For both studies, animals were randomly allocated to each of the two groups and the day of post-mortem examination. Heparinized blood was collected from all animals on each sampling day. At post-mortem, systematic recording of macroscopic findings and blinded estimation of the gross lung lesion score was carried out as previously described , as well as the collection of tissues for further analysis. From the lungs, samples were taken from the cranial, middle, caudal and accessory lung lobes from the right side. Macroscopically affected areas (Fig. 1A) were chosen if present.
Pathological changes were recorded in the lungs of twelve pigs inoculated with influenza A virus on days 1–5 and 8 pi (n = 2 per day). (A) Macroscopic lesions were most prominent on day 3 pi; representative lesions are shown (arrow). (B) Histological changes on day 1 pi; representative lesions are shown. Leucocytes and cell debris (arrows) in the lumen of a bronchus. Hematoxylin and eosin, 100x. (C) Influenza A virus NP positive staining (arrows) in luminal cells and in the epithelial lining of a bronchus (1), a bronchiole (2) and in the pneumocytes of the parenchyma (3) in the same animal as shown in (C), serial sections (NP stained with AEC and counterstained with hematoxylin, 100x).
Clinical observations and virological monitoring
Pigs were recorded daily for signs of clinical disease. For detection of viral RNA, total RNA was extracted from lung tissue homogenate supernatant and matrix gene rRT-PCR was performed as previously described . Presence of virus was verified by virus re-isolation and titration in MDCK cells .
Histopathology and immunohistochemistry
Tissues for histopathological examination and immunohistochemical analysis were collected from the nasal concha, trachea, lungs, lymph node draining the nasal cavity (LN retropharyngeales), lung lymph node (LN tracheabronchiale), liver, kidney, spleen and encephalon. Tissue was prepared and stained with hematoxylin and eosin for histopathological evaluation or used for immunohistochemical detection of influenza A virus nucleoprotein (NP) by the avidin-biotin-peroxidase complex method as previously described . Influenza A virus NP was only detected in the respiratory tract and associated lymph nodes.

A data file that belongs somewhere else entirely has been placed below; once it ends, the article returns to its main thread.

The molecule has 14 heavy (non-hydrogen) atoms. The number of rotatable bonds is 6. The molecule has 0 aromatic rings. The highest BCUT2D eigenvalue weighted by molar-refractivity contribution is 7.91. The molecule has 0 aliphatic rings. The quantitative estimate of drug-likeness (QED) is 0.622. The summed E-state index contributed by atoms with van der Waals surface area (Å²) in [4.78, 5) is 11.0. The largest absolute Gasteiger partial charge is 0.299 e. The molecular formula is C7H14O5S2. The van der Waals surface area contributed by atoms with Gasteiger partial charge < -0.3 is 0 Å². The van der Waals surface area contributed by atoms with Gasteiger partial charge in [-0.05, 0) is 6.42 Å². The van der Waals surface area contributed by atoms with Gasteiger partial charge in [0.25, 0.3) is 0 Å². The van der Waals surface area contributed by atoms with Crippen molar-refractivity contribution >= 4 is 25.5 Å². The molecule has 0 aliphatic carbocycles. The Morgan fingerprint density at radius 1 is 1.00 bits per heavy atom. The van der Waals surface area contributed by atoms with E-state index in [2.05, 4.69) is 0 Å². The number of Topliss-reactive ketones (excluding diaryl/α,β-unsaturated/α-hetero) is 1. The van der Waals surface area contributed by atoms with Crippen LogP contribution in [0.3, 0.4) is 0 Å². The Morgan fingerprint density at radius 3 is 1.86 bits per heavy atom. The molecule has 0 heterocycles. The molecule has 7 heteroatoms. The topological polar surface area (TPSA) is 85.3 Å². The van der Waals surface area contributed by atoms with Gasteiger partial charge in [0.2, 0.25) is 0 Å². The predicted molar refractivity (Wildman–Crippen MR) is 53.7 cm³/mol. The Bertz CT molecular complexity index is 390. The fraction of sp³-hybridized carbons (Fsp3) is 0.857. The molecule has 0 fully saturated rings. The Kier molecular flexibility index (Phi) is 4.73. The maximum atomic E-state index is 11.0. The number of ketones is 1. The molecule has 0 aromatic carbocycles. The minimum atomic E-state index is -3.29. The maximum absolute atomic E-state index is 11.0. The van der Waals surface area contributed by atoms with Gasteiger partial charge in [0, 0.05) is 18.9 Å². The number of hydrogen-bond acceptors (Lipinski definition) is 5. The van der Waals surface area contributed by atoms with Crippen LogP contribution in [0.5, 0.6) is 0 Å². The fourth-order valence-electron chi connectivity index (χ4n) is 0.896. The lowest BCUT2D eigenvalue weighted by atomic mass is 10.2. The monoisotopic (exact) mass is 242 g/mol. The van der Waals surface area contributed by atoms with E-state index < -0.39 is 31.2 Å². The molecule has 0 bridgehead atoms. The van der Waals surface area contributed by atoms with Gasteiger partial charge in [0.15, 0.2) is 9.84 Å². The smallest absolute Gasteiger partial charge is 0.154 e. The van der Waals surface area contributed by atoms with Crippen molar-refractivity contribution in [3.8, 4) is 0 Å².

Isolation of porcine mononuclear cells
For the first study, mononuclear cells from the blood, spleen, liver and lymph nodes draining the spleen (LN lienales), liver (LN hepaticiseuportales), lung (LN tracheobronchiale) and nasal cavities (LN retropharyngeales) were analysed by flow cytometry. For the second study, cells from the four lung lobes were additionally included, while cells from the spleen and LN lineales were omitted.
Pheriperial blood mononuclear cells (PBMC's) were isolated from heparinized blood by density gradient centrifugation using Ficoll-Paque Premium with a density of 1,077 g/ml (GE Healthcare). Tissue samples from all organs were homogenized using disposable scalpels. Mononuclear cells from liver and spleen were isolated by forcing homogenized tissue samples through a cell strainer (70 µm, BD Biosciences) before purification by density gradient centrifugation. Homogenized tissue from the lymph nodes was forced through a cell strainer and further sifted through a cotton wool filter to remove any remaining tissue debris. Mononuclear cells from lung tissue were isolated by enzymatic degradation before density gradient centrifugation. Briefly described, homogenized tissue was incubated for 60 min at 37°C in Gibco RPMI1640 Medium with Hepes (Invitrogen) with 2% FBS, gentamicin, 300 U/ml collagenase type 1 (Worthington) and 500 U/ml DNase (Sigma Aldrich). The processed tissue was then sifted through a cotton wool filter before mononuclear cells were isolated by density gradient centrifugation. Isolated mononuclear cells from the lungs not used in the flow cytometric analysis from infected animals were frozen in Gibco Recovery Cell Culture Freezing Medium (Invitrogen) at a concentration of 5×106 cells per ml media and stored at −80°C for later use.